Background: Self-reported knee complaints may vary with age and gender. Reference data from the adult population would help to better interpret the outcome of interventions due to knee complaints. The objectives of the present study were to describe the variation of self-reported knee pain, function and quality of life with age and gender in the adult population and to establish population-based reference data for the Knee injury and Osteoarthritis Outcome Score (KOOS).
Methods: Population-based cohort retrieved from the national population register. The knee-specific Knee injury and Osteoarthritis Outcome Score (KOOS) was mailed to 840 subjects aged 18-84 yrs.
Results: 68% response rate. Women in the age group 55-74 reported more knee-related complaints in all the KOOS subscales than age-matched men. The differences were significant for the subscales Pain (p = 0.027), Symptoms (p = 0.003) and ADL function (p = 0.046). In men, worse ADL and Sport and Recreation function was seen in the oldest age group 75-84 years compared to the younger age groups (p < 0.030). In women, worse Pain (p < 0.007), ADL (p < 0.030), Sport and Recreation (p < 0.001) and QOL (p < 0.002) were seen already in the age group 55-74 compared to the younger age groups.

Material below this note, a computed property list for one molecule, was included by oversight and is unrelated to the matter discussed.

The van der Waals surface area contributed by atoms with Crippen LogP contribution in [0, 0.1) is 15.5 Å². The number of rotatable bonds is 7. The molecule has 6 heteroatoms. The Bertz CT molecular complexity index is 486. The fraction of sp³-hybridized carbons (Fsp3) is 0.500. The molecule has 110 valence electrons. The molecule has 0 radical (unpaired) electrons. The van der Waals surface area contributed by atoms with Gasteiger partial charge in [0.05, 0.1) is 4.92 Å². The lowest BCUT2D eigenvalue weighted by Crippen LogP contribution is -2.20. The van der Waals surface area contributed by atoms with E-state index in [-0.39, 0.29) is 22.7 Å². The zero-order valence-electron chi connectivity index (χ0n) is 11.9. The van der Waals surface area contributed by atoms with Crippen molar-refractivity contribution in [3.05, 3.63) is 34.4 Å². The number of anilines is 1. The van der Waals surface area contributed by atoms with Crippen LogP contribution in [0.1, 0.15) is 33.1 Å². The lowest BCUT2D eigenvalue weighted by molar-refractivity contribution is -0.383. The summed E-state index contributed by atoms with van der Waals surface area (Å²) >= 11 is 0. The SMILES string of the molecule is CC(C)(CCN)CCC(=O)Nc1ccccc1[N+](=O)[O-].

Conclusion: We found pain and other symptoms, physical function, and knee-related quality of life to vary with age and gender implying the use of age- and gender matched reference values for improved understanding of the outcome after interventions due to knee injury and knee OA.